US retail sales down sharply
There was something for just about everyone on Wednesday but, forced to pick a focus, it would have to be the United States. The US economic data were mostly weaker than expected and the Fed brought no new monetary assistance to the party. There were, however, signs of progress towards a fiscal stimulus bill.
It looks increasingly likely that Congress will come to an agreement on a $900 billion relief package in time for it to pass into law by the end of the week. It will be a significantly smaller amount than the House of Representatives called for five months ago, and will include scant aid to state and local governments. However, even this “skinny” bill would ease the pain for businesses and, indirectly as “paycheck protection”, for laid-off workers.
Retail sales in the States fell 1.1% in November, nearly four times as much as forecast. “Economists said the declines were ‘warning signs’ that the economy was entering a rough patch and in need of a jolt from another round of government stimulus”. Markit’s provisional purchasing managers’ indices showed US recovery momentum “waning amid rising virus cases and supply delays”. At the same time, German manufacturing scored a 34-month high. UK manufacturing beat expectations with a 37-month high but services missed the cut at 49.9.
The Federal Open Market Committee left policy unchanged last night. The Bank of England, the Swiss National Bank and Norges Bank will probably do likewise today, as will the Bank of Japan tomorrow.
As expected, the Fed left “the target range for the federal funds rate at 0 to 0.25 percent” and it will continue to spend at least $80 billion a month on the purchase of Treasury notes and bonds. The “dot plot” in the bank’s economic projections shows that only one FOMC member expects rates to move higher before the end of 2022. Having strengthened ahead of the announcement, the USD went into retreat, eventually giving up a cent to sterling and losing an average of 0.4%.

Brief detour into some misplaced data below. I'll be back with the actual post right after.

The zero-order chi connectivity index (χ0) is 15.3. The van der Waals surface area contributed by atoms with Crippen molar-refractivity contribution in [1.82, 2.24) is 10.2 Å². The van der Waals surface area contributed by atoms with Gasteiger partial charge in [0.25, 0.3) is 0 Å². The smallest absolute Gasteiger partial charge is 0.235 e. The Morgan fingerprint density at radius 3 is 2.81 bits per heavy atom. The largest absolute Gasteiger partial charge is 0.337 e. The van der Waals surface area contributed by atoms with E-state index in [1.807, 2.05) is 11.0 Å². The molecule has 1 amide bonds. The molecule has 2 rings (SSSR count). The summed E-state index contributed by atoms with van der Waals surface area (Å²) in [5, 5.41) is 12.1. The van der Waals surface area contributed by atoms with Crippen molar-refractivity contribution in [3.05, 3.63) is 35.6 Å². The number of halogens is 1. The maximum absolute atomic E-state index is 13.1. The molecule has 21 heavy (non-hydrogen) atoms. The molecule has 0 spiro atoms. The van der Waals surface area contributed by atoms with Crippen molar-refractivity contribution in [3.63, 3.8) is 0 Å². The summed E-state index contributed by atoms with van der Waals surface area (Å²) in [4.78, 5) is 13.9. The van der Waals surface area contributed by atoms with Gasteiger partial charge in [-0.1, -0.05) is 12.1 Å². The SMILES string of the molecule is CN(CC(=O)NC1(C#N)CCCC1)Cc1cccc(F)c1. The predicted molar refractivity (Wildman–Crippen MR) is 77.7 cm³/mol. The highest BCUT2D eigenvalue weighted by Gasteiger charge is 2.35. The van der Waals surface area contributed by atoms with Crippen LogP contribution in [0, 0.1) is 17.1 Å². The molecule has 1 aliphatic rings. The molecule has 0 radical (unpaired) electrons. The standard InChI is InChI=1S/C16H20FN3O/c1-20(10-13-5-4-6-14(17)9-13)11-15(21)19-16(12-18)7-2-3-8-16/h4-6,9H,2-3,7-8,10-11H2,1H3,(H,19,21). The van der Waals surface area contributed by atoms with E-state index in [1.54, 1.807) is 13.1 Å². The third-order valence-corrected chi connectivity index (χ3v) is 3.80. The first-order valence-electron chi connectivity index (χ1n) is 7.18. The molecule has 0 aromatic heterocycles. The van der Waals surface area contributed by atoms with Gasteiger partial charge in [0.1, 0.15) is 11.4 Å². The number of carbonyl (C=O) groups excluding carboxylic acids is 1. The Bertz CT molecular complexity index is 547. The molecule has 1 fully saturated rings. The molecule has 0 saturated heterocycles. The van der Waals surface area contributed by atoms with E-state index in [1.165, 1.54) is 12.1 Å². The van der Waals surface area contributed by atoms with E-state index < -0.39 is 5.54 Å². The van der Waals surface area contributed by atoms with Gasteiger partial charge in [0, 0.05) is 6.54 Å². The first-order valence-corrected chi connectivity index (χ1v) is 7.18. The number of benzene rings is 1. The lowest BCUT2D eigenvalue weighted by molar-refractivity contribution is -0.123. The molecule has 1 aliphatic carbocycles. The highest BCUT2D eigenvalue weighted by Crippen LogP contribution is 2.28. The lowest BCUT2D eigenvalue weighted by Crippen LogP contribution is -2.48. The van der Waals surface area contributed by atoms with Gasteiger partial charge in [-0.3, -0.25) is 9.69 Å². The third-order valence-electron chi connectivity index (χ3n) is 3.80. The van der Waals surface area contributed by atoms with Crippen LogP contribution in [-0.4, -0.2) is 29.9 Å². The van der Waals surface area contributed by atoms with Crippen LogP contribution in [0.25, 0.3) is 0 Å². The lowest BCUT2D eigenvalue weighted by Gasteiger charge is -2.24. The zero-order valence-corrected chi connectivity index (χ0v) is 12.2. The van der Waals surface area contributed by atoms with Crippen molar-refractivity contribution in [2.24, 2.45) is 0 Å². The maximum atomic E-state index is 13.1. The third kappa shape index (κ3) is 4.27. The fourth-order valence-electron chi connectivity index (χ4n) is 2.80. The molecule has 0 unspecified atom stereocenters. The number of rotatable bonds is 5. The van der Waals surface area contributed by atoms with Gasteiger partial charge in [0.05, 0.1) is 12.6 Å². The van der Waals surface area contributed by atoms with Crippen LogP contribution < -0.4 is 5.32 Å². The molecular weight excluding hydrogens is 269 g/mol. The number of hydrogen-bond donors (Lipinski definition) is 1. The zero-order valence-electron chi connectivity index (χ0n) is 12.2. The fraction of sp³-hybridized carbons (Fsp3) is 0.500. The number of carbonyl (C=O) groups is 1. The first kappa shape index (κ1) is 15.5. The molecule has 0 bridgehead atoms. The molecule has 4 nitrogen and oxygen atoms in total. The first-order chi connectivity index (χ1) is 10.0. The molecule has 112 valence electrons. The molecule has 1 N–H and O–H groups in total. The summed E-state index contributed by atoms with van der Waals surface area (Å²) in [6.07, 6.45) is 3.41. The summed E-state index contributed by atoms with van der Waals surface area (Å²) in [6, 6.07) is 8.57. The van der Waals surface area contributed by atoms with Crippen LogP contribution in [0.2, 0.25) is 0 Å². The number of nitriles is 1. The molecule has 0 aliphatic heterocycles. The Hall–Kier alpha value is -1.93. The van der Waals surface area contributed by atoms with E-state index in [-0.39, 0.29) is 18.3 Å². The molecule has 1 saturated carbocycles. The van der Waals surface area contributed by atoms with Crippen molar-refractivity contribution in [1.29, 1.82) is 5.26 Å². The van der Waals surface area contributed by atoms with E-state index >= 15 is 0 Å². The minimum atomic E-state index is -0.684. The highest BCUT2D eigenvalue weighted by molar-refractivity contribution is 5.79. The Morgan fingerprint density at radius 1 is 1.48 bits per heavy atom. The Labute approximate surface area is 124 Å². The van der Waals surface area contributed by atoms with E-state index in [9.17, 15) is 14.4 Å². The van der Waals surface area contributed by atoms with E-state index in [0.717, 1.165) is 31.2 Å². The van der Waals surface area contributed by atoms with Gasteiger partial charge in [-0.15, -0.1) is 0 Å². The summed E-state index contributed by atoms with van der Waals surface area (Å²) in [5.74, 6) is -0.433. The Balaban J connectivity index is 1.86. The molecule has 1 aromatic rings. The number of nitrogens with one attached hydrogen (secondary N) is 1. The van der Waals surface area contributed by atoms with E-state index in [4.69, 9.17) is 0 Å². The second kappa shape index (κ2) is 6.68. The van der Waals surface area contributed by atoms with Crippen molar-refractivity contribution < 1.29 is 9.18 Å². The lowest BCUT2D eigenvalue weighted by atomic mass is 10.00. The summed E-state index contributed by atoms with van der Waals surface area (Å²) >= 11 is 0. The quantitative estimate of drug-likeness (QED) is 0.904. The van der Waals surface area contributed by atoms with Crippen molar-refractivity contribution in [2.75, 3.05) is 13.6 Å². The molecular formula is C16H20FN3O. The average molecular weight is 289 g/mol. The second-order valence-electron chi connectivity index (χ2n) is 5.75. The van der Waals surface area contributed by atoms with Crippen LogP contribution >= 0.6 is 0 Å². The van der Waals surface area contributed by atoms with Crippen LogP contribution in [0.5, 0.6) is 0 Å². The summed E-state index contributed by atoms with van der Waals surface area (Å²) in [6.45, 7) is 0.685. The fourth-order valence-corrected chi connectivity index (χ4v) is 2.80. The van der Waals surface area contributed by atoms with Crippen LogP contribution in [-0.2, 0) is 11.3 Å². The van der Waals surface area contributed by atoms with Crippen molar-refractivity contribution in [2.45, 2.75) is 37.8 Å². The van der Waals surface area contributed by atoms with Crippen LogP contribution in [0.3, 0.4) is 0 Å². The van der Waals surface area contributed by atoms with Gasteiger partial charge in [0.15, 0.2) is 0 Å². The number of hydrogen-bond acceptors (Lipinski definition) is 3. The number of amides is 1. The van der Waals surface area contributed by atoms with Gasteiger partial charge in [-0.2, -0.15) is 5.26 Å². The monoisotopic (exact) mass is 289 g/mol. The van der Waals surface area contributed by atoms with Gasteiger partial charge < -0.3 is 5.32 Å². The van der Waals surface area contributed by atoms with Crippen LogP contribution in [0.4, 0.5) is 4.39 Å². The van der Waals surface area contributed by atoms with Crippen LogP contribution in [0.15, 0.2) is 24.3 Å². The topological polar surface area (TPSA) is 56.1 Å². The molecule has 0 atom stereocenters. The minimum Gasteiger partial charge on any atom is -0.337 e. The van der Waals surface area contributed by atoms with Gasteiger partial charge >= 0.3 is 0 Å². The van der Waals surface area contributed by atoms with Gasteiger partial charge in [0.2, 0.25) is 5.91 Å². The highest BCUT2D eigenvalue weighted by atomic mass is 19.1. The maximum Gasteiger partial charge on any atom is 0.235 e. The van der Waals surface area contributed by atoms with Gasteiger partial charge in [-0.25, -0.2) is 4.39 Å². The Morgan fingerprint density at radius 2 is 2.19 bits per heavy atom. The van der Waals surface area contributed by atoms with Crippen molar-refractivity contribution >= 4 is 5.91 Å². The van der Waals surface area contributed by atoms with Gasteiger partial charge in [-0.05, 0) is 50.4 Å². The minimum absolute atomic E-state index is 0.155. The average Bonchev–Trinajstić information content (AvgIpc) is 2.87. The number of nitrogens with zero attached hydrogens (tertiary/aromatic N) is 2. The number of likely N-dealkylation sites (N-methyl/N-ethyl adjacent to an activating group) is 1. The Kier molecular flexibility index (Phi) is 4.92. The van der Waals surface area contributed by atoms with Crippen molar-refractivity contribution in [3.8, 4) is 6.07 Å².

With the end of the Brexit transition period only a fortnight away, and the cavern of economic uncertainty yawning, the Bank of England can realistically do nothing today. It might, however, offer soothing comments about possible supportive measures in the future.
Fish or cut bait
It will feel strange going into a weekend without an imminent Brexit deadline dangling over the pound. Sterling certainly appreciates the respite, and has strengthened by an average of 1.3% since last Friday morning.
Investors have become steadily more confident that the Prime Minister and the EC President will not jump together over the cliff edge, and that a compromise “skinny” deal will be found. Ursula von der Leyen sees fish as the main remaining problem, Johnson sticks to his mantra that no-deal is the most likely outcome and Parliament is heading off on holiday. However, the government “will recall MPs and peers to legislate for a deal if one is secured”.
Economic data on today’s agenda include Eurozone inflation, US housing starts, building permits and jobless claims, and Canadian new house prices. Friday’s ecostats cover New Zealand’s trade balance and business confidence, UK consumer confidence and retail sales, German business confidence and Canadian retail sales.